NBHAAD started in 1999 as a grassroots education effort to promote HIV treatment and engagement with Black Americans. This year’s theme is “We’re in This Together,” which highlights the importance of social support — from friends, family, colleagues, and partners—when addressing HIV in the Black community. “We’re in This Together,” promotes the idea that we all have a role to play in ending the HIV epidemic.
According to CDC, 16,076 Black Americans were newly diagnosed with HIV in 2018. That number represented 43% of all new HIV diagnoses in 2018, despite Black Americans comprising just 13% of the U.S. population.
New HIV diagnoses have been decreasing among Black Americans overall, but increasing among Black Gay and Bisexual Men. Between 2014 and 2018, new HIV diagnoses increased among Young Black Gay and Bisexual Men by 12.3%. This demonstrates a clear need to expand awareness of and access to HIV prevention and testing services for all Americans but to increase targeted outreach to those groups disproportionately impacted by HIV.
NBHAAD is a day to increase awareness of comprehensive HIV prevention strategies, especially in Black communities. One of the most effective strategies to prevent new HIV diagnoses is encouraging those at risk to take pre-exposure prophylaxis (PrEP), a daily medication that lowers their chances of an HIV infection. The use of PrEP has increased significantly over the last several years, however important disparities in PrEP use exist. According to CDC, only 5.9% of Black individuals who were at risk for HIV in 2017 were receiving PrEP, compared to 42.1% of White individuals. This significant disparity in PrEP use illustrates the need for comprehensive strategies to increase access to and use of PrEP—especially in Black communities and other populations disproportionately affected by HIV.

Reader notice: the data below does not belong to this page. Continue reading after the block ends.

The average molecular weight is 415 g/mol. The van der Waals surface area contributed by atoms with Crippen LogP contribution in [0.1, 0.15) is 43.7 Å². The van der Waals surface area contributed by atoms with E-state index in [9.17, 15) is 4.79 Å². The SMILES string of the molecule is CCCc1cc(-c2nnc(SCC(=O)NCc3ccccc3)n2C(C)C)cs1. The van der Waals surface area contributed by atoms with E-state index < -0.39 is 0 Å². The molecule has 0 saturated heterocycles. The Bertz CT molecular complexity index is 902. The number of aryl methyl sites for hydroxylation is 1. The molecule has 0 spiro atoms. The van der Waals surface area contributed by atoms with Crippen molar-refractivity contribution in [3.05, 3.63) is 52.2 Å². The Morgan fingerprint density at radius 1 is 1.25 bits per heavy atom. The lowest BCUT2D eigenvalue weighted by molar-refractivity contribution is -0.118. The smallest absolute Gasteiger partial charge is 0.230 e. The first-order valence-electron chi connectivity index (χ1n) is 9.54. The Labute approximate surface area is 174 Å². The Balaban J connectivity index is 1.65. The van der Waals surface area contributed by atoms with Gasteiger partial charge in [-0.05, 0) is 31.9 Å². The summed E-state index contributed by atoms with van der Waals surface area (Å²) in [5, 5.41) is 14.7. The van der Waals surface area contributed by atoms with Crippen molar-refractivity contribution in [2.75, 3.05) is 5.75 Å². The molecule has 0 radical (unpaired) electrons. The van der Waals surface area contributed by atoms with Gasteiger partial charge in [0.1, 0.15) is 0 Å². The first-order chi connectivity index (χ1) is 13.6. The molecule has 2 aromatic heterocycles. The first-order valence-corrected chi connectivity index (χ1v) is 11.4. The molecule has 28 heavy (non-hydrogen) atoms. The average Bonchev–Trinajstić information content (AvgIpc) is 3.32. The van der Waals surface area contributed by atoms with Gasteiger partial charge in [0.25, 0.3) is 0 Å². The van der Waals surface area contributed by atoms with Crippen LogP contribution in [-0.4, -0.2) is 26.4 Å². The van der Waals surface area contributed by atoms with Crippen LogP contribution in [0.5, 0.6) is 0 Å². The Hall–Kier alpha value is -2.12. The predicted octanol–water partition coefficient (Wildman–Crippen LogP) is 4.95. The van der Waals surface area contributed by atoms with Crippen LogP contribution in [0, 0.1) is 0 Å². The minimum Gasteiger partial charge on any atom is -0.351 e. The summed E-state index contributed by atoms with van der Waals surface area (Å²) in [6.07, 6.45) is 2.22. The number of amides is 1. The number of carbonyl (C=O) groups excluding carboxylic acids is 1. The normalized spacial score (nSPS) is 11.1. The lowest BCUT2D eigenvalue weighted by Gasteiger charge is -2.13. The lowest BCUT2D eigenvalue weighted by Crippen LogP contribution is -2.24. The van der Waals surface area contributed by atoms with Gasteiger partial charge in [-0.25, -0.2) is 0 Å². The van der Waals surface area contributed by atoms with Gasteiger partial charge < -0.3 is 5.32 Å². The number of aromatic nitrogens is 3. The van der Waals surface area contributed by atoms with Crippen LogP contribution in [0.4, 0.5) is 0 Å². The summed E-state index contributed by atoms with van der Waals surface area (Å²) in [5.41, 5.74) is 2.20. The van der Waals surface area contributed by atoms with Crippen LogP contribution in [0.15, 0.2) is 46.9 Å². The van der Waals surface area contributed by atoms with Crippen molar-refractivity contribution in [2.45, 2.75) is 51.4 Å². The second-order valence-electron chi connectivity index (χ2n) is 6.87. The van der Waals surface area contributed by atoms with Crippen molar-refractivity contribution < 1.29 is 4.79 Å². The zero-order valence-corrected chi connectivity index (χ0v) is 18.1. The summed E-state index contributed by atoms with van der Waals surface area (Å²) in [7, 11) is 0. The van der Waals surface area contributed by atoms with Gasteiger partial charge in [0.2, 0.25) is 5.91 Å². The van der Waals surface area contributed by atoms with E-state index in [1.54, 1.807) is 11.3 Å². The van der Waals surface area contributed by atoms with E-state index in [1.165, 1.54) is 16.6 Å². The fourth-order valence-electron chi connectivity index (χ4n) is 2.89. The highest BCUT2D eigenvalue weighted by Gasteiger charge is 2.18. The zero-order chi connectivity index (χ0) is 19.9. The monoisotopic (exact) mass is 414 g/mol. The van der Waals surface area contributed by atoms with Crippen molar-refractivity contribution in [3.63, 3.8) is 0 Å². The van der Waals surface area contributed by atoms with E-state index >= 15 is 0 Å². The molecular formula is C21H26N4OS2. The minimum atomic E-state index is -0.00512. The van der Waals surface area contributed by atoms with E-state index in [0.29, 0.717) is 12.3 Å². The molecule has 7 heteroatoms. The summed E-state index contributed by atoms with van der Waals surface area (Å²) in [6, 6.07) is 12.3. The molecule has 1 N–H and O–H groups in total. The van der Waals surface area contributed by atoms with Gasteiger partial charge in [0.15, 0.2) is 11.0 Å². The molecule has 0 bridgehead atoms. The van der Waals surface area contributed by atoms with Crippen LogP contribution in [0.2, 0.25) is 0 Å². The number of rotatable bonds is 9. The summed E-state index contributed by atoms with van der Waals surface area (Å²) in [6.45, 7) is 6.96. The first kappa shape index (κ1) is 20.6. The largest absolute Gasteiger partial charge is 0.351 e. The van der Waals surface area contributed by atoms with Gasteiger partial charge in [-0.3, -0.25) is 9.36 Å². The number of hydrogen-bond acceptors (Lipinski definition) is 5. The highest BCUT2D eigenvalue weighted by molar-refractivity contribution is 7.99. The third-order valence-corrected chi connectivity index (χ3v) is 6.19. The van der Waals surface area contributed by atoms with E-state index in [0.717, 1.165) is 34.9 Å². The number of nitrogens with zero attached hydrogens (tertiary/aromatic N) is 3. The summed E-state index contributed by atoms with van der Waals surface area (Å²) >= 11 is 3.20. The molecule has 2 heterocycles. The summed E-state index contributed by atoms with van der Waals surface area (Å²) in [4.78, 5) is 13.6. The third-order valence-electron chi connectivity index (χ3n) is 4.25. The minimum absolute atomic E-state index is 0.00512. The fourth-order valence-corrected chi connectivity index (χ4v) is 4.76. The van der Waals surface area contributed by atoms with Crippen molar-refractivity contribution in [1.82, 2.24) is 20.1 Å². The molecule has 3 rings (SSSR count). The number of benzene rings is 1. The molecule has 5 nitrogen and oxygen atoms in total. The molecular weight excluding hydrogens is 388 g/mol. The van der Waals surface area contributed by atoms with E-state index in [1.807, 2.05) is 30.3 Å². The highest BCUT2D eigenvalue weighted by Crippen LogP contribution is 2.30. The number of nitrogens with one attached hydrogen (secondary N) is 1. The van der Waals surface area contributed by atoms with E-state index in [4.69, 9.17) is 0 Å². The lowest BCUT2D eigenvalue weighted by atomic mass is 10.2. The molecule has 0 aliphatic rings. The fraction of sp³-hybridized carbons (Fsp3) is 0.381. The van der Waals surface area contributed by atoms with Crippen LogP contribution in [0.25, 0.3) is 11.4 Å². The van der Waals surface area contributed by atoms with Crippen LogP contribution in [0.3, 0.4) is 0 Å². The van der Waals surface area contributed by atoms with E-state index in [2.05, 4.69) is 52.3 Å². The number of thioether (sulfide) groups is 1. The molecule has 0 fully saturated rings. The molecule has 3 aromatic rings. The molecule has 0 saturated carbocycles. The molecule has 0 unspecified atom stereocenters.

For this year’s NBHAAD, we must recognize ending the HIV epidemic is a collective effort and everyone can help reduce HIV stigma and promote access to HIV testing, prevention, and treatment services in Black communities.
On National Black HIV/AIDS Awareness Day, get involved and help end the nation’s HIV epidemic:
- EDUCATE FAMILY AND FRIENDS: View our local statistics to see how HIV impacts your community.
- LEARN MORE: Check out CDC’s page on HIV Among African Americans to learn the prevention challenges and the work the CDC is doing.
- GET TESTED: Visit AIDSVu.org/testing to find a testing site near you.
- FIND PrEP PROVIDERS: Use AIDSVu’s PrEP locator to find a local PrEP provider.
The data for the infographics is from the following sources:
Vu Q&A: Raniyah Copeland on the Black Plan to End HIV in America
Raniyah Copeland, MPH, President and CEO of Black AIDS Institute (BAI), discusses BAI's new state of AIDS report, We The People: A Black Plan to End HIV, and how anti-Black racism contributes to the disproportionate impact HIV has on Black communities.Learn More
Vu Q&A: Raniyah Copeland on the Future of HIV in the Black Community
Raniyah Copeland, MPH, President and CEO of Black AIDS Institute (BAI), discusses her vision for the future of BAI.Learn More